I'm Mildly Annoyed That the NFC North Got Better in the Draft and Other Bullets

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I’m Mildly Annoyed That the NFC North Got Better in the Draft and Other Bullets

Chicago Bears

I allow myself to splurge a little on draft weekend and Friday night pizza is a tradition unlike any other around here. But when I’m done stuffing my face after the draft concludes, I’m going to prepare myself to cook up this Sweet & Sour Chicken recipe from Jim Cooks Food Good.

  • Unless the Bears trade out of the No. 87 pick and into the fourth round, they’ll make a pick today. GET PUMPED!
  • The Raiders turned the 2019 first-round pick they acquired from the Bears in the Khalil Mack trade into Josh Jacobs, the Alabama product who was the highest-rated running back of his class by various publications and draft gurus. The irony of the Raiders taking the best player (and someone the Bears liked enough to use an official visit on) at one of the Bears’ biggest positions of need with the Mack pick is not lost on me. But it’s worth noting that Jacobs was the only back taken in the first round, which is one reason to believe Chicago is going to be in a good spot when it goes on the clock later today and chooses to take a running back. Heck, there is a case to be made that the Bears are in a good place no matter what position they have eyes on drafting. A draft loaded with middle-round talent with upside plays to Chicago’s team needs.
  • Alright, so the Khalil Mack trade was worth it. And Mitch Trubisky knows it:

  • There is no doubt the Bears wouldn’t have reached the heights they did without Mack, whose presence changed the complexion of the team and the competitive balance in the NFC North while forcing open the team’s championship window. We know what Mack did defensively in his first year in Chicago, but we probably don’t talk enough about how that defense aided Trubisky and the offense. Good field position helped the Bears offense grow by easing the pressure and burden off the second-year quarterback. And more often than not, Trubisky took advantage of short fields to put points on the board. There is still improvement to be made by Trubisky, but the learning curve isn’t as sharp when your offense can lean on a Mack-led defense.
  • As someone who knows what it’s like to have your favorite team pick a quarterback and get panned for it, I have a sense for what’s going on in the Giants’ world. And yet, I’m still befuddled by the Daniel Jones pick. At least Mitch Trubisky was the top-rated quarterback before the draft and was expected to be the first off the board – even if some didn’t expect him to go No. 2. Jones going to the Giants while Dwayne Haskins and Drew Lock were still available was an eyebrow-raiser, to be sure.
  • This thread. YIKES:


  • It’s OK, though. At least Jones doesn’t have swag (because, I guess swag is bad now?):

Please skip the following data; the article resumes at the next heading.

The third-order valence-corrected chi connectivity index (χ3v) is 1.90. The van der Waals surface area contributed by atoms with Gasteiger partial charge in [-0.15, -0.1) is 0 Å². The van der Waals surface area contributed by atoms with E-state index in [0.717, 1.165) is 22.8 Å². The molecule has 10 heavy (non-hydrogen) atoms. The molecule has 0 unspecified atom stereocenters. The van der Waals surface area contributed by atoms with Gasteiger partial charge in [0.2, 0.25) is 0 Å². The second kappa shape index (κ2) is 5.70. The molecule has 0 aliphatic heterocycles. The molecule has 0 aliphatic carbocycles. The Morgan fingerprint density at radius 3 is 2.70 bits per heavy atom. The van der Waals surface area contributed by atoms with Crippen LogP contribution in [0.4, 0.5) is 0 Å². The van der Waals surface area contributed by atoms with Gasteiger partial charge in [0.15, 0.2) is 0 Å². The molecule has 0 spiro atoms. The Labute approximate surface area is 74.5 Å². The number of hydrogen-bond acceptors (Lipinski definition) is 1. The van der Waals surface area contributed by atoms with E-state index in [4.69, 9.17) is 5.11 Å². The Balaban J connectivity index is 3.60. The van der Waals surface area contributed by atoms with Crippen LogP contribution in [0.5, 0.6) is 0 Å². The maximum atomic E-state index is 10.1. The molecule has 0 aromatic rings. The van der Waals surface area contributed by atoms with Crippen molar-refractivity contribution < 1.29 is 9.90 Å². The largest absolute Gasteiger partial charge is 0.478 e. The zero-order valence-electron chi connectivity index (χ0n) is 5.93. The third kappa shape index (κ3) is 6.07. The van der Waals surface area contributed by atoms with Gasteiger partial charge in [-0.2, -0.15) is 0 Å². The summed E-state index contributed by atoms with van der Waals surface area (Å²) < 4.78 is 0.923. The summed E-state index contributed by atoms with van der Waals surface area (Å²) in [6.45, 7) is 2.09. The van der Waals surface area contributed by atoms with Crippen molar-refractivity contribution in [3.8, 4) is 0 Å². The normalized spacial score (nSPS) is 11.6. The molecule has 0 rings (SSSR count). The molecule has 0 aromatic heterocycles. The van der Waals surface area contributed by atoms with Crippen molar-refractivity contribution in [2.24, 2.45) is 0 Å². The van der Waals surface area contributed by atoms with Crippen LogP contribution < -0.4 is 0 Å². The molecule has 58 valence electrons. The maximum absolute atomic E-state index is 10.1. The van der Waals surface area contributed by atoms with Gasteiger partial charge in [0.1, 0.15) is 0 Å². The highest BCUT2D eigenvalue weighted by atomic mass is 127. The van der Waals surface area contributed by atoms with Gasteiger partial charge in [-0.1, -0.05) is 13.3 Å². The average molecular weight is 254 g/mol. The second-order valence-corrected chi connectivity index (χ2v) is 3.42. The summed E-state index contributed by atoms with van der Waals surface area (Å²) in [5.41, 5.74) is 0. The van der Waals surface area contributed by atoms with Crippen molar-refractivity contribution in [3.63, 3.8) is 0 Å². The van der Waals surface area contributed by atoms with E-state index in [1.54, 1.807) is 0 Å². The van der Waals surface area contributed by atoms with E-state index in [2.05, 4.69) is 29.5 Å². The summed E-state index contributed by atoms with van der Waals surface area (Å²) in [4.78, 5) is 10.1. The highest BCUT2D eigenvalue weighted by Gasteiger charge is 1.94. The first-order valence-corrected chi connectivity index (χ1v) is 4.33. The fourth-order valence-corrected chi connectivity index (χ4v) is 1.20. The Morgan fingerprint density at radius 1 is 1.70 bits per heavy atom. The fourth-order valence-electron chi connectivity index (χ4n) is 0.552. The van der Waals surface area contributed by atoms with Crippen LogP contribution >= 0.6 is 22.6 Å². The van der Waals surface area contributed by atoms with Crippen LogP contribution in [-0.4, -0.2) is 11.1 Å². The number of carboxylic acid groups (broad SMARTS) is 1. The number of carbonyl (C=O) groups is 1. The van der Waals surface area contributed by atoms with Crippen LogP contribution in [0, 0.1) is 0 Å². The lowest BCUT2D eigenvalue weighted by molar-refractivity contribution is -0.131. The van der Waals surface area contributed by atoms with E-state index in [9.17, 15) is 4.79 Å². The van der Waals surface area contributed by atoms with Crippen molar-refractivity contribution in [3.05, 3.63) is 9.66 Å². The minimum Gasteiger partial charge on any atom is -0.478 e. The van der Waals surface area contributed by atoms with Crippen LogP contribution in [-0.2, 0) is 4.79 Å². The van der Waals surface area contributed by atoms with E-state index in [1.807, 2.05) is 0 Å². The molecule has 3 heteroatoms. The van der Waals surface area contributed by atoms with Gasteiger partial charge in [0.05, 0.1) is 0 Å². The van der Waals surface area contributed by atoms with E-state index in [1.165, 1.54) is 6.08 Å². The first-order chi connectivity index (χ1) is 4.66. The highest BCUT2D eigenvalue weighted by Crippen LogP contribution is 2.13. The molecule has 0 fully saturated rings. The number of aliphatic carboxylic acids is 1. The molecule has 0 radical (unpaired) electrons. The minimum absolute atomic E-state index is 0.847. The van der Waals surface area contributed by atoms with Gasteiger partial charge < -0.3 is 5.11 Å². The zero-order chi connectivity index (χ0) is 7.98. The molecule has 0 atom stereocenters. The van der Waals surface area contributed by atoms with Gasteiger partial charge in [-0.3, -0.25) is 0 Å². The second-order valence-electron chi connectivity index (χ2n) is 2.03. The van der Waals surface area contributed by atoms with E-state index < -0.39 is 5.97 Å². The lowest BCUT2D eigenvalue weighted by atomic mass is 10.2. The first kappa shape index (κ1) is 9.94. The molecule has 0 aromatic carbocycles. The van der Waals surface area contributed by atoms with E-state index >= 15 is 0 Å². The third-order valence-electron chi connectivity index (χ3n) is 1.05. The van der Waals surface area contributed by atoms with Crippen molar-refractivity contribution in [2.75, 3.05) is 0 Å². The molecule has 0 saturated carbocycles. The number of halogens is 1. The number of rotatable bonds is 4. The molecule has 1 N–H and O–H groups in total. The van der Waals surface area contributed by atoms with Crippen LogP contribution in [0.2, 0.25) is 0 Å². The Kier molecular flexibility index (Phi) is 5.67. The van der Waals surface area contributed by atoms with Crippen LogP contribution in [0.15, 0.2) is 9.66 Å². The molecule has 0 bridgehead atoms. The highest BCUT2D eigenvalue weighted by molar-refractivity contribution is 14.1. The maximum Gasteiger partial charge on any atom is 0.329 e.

• I’m low-key peeved that the NFC North appears to have improved after Day 1 of the draft.
  • The Packers’ two selections – Iowa EDGE Rashan Gary and Maryland S Darnell Savage – said everything we needed to know about how they feel about the Bears offense. Because if Green Bay wasn’t concerned about slowing down Trubisky and friends, they wouldn’t have prioritized selecting a pass-rusher and a top safety in the first round. Throw in their commitment to re-shaping the pass defense with rushers and defensive backs and you’ll quickly conclude this isn’t a coincidence. What else is there to say but “game recognize game” when discussing the Packers’ picks?
  • Remember when Savage was viewed as a perfect fit for the Bears defense? It doesn’t feel as if January was all that long ago, but Savage’s stock has skyrocketed since then.
  • If it’s any consolation, Lorenzo Reyes (USA Today) lists Gary, as well as the Raiders’ first first-round pick (Clemson DL Clellin Farrell) as two of the most questionable picks in the 2019 NFL Draft’s first round. From a Bears perspective, the hope is the juice isn’t worth the squeeze – especially since both teams appear on Chicago’s schedule in 2019.
  • In theory, the Lions did well with the selection of Iowa tight end T.J. Hockenson. I feel dirty because I liked him as a prospect, but even the best tight end prospects tend to develop slowly. It’s not out of the realm of possibilities that Detroit could repeat the mistakes of the Eric Ebron draft if it doesn’t make significant corrections to the organizational development plan.
  • Because we saw how the Bears wrecked the Vikings’ offensive line last year, it wasn’t a surprise to see them pick an offensive lineman in the first round. But a center prospect? North Carolina State’s Garrett Bradbury was PFF’s second highest-graded interior offensive line prospect, but ranked 41st overall on their big board. That makes the Bradbury pick something of a reach. As Bears fans learned last year, quality offensive linemen can be found in Round 2. This feels like a missed opportunity for the Vikings, but that’s cool with me!
  • At the absolute top of the draft, let’s just say things escalated quickly:

Author: Luis Medina

Luis Medina is a Writer at Bleacher Nation, and you can find him on Twitter at@lcm1986.